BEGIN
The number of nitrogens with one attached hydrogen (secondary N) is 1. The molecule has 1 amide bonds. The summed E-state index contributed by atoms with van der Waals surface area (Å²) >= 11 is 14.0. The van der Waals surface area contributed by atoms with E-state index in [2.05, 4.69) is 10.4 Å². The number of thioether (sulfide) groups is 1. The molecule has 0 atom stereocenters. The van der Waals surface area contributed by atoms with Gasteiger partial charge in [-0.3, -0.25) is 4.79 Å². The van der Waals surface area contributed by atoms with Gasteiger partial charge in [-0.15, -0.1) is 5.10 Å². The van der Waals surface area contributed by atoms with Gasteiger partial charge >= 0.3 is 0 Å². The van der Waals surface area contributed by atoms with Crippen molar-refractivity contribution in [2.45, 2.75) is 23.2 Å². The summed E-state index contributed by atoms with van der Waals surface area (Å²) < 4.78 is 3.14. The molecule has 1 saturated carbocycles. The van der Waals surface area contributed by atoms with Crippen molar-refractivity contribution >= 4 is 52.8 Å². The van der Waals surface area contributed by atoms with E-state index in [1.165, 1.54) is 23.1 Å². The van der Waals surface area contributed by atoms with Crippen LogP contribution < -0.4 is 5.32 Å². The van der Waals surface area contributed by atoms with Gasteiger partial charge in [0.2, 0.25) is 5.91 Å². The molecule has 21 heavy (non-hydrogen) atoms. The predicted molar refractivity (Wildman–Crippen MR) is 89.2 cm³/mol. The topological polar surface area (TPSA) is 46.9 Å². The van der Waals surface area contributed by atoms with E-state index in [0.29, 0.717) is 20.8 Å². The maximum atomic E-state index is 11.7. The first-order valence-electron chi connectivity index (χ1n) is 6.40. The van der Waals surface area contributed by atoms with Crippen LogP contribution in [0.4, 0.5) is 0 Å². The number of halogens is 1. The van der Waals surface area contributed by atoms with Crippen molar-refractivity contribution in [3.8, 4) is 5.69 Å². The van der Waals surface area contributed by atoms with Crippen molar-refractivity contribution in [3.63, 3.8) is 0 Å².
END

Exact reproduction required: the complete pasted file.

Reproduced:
The number of nitrogens with one attached hydrogen (secondary N) is 1. The molecule has 1 amide bonds. The summed E-state index contributed by atoms with van der Waals surface area (Å²) >= 11 is 14.0. The van der Waals surface area contributed by atoms with E-state index in [2.05, 4.69) is 10.4 Å². The number of thioether (sulfide) groups is 1. The molecule has 0 atom stereocenters. The van der Waals surface area contributed by atoms with Gasteiger partial charge in [-0.3, -0.25) is 4.79 Å². The van der Waals surface area contributed by atoms with Gasteiger partial charge in [-0.15, -0.1) is 5.10 Å². The van der Waals surface area contributed by atoms with Gasteiger partial charge >= 0.3 is 0 Å². The van der Waals surface area contributed by atoms with Crippen molar-refractivity contribution in [2.45, 2.75) is 23.2 Å². The summed E-state index contributed by atoms with van der Waals surface area (Å²) < 4.78 is 3.14. The molecule has 1 saturated carbocycles. The van der Waals surface area contributed by atoms with Crippen molar-refractivity contribution >= 4 is 52.8 Å². The van der Waals surface area contributed by atoms with E-state index in [1.165, 1.54) is 23.1 Å². The van der Waals surface area contributed by atoms with Crippen LogP contribution < -0.4 is 5.32 Å². The van der Waals surface area contributed by atoms with Gasteiger partial charge in [0.2, 0.25) is 5.91 Å². The molecule has 21 heavy (non-hydrogen) atoms. The predicted molar refractivity (Wildman–Crippen MR) is 89.2 cm³/mol. The topological polar surface area (TPSA) is 46.9 Å². The van der Waals surface area contributed by atoms with E-state index in [0.29, 0.717) is 20.8 Å². The maximum atomic E-state index is 11.7. The first-order valence-electron chi connectivity index (χ1n) is 6.40. The van der Waals surface area contributed by atoms with Crippen LogP contribution in [0.4, 0.5) is 0 Å². The number of halogens is 1. The van der Waals surface area contributed by atoms with Crippen molar-refractivity contribution in [3.8, 4) is 5.69 Å². The van der Waals surface area contributed by atoms with Crippen molar-refractivity contribution in [3.63, 3.8) is 0 Å².